"My baby doesn't like my milk!"



“Asha doesn't like my milk!" the young mother declares. "It must not be strong enough for her. I guess it's time for formula."

Her words are a surprise to me. Four-week-old Asha had regained her birth weight in just ten days and was now growing at a great, one ounce-per-day clip. I see her cheeks beginning to fill out, and she is "filling" her diapers with gusto. Why is this mother thinking that her breastfeeding is going poorly?

"She just doesn't seem satisfied," Asha's mother explains. After a deep sigh, this young mother adds, “and she seems to be fussier this week.”

At the baby’s two-week-old weight check I had shared with Mom evidence that breastfeeding was going well. I commented on the baby’s effective, painless latch and the sound of milk being swallowed. I applauded Mom’s careful recording of wet and stooled diapers, and I pointed to the baby’s achievements on the growth chart. Though today I am tempted to begin by reviewing these signs again, I hesitate. I am suspicious that Asha's mom is concerned about the baby’s non-feeding behavior and projecting those concerns onto her breastfeeding experience.



I am prepared for this moment. In recent months I have studied the medical literature on breastfeeding duration and have learned that many women give up nursing their baby after misinterpreting a baby’s normal behavior. Writings by Donna Karl, RN, PNP, explain that a mother will see her baby as "satisfied" when she observes particular newborn behaviors, many of which are not related to feeding. A mother wants to see her baby become alert and gaze deeply into her eyes. She wants to calm her baby effectively and doesn't want her baby to appear irritable or difficult to console. Mothers want the hard work of parenting acknowledged by seeing her baby respond to HER.

Instead of focusing on the milestones of effective breastfeeding, I recognize the need to broaden my breastfeeding support by reflecting on the baby’s behavior.

When Asha’s mother moves her from the baby carrier to her lap, I avoid general statements like, “She looks happy with you.” Instead, I describe Asha’s specific behavior. “Her skin is pink, and her breathing is relaxed and regular.” As the mother talks quietly to her baby, I remark, “When you talk to your baby her forehead relaxes, her eyes widen, and her eyebrows go up.” A moment later I go on, “When you speak, she lifts her face toward yours and moves her arms in smooth circles over her head—almost like she’s dancing with you.”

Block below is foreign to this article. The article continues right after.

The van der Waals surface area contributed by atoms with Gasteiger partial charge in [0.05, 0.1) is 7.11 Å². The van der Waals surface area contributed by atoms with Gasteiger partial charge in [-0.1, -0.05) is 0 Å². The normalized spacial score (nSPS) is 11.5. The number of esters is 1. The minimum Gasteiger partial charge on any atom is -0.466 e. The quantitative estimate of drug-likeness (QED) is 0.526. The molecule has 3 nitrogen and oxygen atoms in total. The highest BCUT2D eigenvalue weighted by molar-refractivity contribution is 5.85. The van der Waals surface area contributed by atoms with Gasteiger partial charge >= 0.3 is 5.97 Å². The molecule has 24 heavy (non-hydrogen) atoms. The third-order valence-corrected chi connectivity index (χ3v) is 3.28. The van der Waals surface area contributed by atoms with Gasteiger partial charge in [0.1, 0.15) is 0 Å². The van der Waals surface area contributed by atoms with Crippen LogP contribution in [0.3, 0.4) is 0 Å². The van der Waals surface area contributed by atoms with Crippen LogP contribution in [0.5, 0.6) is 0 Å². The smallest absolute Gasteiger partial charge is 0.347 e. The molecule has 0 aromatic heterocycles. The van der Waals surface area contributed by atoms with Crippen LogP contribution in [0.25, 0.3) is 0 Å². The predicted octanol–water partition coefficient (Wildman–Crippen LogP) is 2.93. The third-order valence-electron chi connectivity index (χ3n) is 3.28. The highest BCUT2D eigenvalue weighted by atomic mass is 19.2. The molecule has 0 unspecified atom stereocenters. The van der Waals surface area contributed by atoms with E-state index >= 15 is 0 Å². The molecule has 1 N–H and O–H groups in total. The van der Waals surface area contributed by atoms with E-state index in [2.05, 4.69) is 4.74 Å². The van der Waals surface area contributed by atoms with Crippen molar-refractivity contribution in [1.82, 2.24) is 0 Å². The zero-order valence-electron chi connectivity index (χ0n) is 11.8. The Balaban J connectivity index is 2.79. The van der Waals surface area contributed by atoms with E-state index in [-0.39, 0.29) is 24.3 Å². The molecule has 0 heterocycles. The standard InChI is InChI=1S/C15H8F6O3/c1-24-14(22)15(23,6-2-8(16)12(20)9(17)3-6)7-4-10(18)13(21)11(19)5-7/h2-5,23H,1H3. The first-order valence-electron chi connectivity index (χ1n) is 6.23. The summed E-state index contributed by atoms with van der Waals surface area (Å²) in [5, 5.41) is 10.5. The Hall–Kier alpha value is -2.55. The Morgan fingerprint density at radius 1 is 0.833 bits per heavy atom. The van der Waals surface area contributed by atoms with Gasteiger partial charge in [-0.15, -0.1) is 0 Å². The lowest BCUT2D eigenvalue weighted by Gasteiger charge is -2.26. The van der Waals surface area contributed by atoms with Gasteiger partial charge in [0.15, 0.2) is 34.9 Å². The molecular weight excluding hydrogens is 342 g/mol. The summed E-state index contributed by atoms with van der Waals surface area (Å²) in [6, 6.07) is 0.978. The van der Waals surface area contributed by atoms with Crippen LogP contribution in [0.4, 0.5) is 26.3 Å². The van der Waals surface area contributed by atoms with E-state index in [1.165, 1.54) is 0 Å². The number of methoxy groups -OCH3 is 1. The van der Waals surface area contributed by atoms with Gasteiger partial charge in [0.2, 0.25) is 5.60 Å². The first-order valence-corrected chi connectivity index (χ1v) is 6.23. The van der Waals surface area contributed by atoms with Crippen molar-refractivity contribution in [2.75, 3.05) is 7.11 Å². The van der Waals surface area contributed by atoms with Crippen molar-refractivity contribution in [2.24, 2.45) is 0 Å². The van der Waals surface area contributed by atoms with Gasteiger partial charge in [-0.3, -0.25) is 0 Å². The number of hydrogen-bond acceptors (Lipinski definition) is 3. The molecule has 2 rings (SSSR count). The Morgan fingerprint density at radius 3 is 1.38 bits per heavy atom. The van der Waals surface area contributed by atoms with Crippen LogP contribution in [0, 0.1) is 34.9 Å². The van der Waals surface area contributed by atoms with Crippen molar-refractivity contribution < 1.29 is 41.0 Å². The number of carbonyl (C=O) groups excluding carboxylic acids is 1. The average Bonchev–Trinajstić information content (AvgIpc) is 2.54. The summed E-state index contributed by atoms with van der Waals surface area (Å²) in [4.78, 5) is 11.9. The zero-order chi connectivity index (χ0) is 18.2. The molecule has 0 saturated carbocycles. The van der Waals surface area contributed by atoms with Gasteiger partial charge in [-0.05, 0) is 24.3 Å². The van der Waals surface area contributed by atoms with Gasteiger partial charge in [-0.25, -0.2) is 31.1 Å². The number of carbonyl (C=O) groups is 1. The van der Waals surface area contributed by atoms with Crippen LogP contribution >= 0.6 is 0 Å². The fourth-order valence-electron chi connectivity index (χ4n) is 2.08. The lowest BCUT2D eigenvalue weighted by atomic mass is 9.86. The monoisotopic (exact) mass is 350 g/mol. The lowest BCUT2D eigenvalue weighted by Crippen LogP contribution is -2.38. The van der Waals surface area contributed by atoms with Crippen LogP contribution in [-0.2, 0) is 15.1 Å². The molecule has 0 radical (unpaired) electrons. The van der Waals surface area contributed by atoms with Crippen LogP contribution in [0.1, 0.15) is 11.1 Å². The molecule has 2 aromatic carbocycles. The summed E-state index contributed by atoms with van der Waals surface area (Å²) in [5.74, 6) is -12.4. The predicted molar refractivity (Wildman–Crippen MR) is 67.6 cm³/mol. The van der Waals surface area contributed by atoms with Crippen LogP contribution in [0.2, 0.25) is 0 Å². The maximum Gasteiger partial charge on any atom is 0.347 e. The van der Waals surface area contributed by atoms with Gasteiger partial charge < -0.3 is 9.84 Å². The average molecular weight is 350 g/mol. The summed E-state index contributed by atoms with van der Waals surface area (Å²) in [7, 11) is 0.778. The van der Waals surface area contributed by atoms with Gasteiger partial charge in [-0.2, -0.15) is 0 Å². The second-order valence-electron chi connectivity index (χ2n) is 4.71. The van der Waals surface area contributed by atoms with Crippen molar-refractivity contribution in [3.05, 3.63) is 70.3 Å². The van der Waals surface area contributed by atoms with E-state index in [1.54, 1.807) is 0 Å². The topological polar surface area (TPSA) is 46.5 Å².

I ask if Mom might want to see Asha play some baby “games.” Mom smiles and hands me the baby. Because Asha is now beginning to look a little drowsy, I sway her gently to bring her to the more fully alert, “Ready Zone.” The baby’s eyes brighten and she looks intently at my red rattle, held just ten inches from her face. Slowly I shake the rattle and watch as the baby’s eyes follow the toy intently from one side to the other. Asha's mom giggles and remarks, "She's really smart, I guess!"

Holding Asha near her mother’s face, I encourage the young mother to call her baby's name. Asha initially gets still when she hears her mother’s voice, and then her eyes seem to shift toward her mother. Mom is delighted to see her daughter actually turn her head slowly in her mom's direction and then notices how their eyes “lock” in an endearing gaze. With a big grin the mother lifts the baby from my hands and snuggles her face into the crease of the baby's soft neck. One of Mom's hands go to her breast to suppress the unexpected let down of milk. 



Having received this broader appreciation of her baby’s behavior, Mom now seems able to “hear” feedback about normal infant behavior and reassurance about breastfeeding. I discuss the change in crying patterns of babies this age, and I help mom practice some comforting techniques. I describe the developing sleep patterns and also point out that “active sleep” can be confused with a baby waking up. I review a baby’s growing ability to interact and mention how at times she might demonstrate some “SOSs” – Signs of Over-Stimulation. Before Asha and her mom leave I remind the mother of all the evidence (pees, poops, weight gain) that her nursing is going great.

Three months later, Asha's mom is a breastfeeding star and an advocate for other new moms. One afternoon she comes to my breastfeeding class to discuss the challenges and joys of breastfeeding. Cuddling with her busy baby, she remarks "Don't just count those pees and poops. Learn about the amazing abilities of your newborn and you'll know for sure that your breastmilk is perfect!"

© HUG Your Baby 2011